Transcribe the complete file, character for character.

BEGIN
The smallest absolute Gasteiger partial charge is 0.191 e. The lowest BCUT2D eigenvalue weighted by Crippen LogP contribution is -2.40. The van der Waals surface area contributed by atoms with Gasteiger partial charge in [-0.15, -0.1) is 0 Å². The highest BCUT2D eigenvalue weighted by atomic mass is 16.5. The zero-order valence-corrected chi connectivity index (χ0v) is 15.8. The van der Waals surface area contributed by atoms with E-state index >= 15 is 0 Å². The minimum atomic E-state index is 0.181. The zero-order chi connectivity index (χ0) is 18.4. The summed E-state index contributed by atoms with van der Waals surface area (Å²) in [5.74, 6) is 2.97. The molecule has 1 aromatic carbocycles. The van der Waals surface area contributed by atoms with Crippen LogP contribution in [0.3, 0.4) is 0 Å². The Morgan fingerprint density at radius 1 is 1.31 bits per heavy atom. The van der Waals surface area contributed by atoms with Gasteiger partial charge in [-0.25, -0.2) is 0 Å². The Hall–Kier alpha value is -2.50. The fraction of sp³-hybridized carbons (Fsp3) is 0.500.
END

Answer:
The smallest absolute Gasteiger partial charge is 0.191 e. The lowest BCUT2D eigenvalue weighted by Crippen LogP contribution is -2.40. The van der Waals surface area contributed by atoms with Gasteiger partial charge in [-0.15, -0.1) is 0 Å². The highest BCUT2D eigenvalue weighted by atomic mass is 16.5. The zero-order valence-corrected chi connectivity index (χ0v) is 15.8. The van der Waals surface area contributed by atoms with E-state index >= 15 is 0 Å². The minimum atomic E-state index is 0.181. The zero-order chi connectivity index (χ0) is 18.4. The summed E-state index contributed by atoms with van der Waals surface area (Å²) in [5.74, 6) is 2.97. The molecule has 1 aromatic carbocycles. The van der Waals surface area contributed by atoms with Crippen LogP contribution in [0.3, 0.4) is 0 Å². The Morgan fingerprint density at radius 1 is 1.31 bits per heavy atom. The van der Waals surface area contributed by atoms with Gasteiger partial charge in [-0.25, -0.2) is 0 Å². The Hall–Kier alpha value is -2.50. The fraction of sp³-hybridized carbons (Fsp3) is 0.500.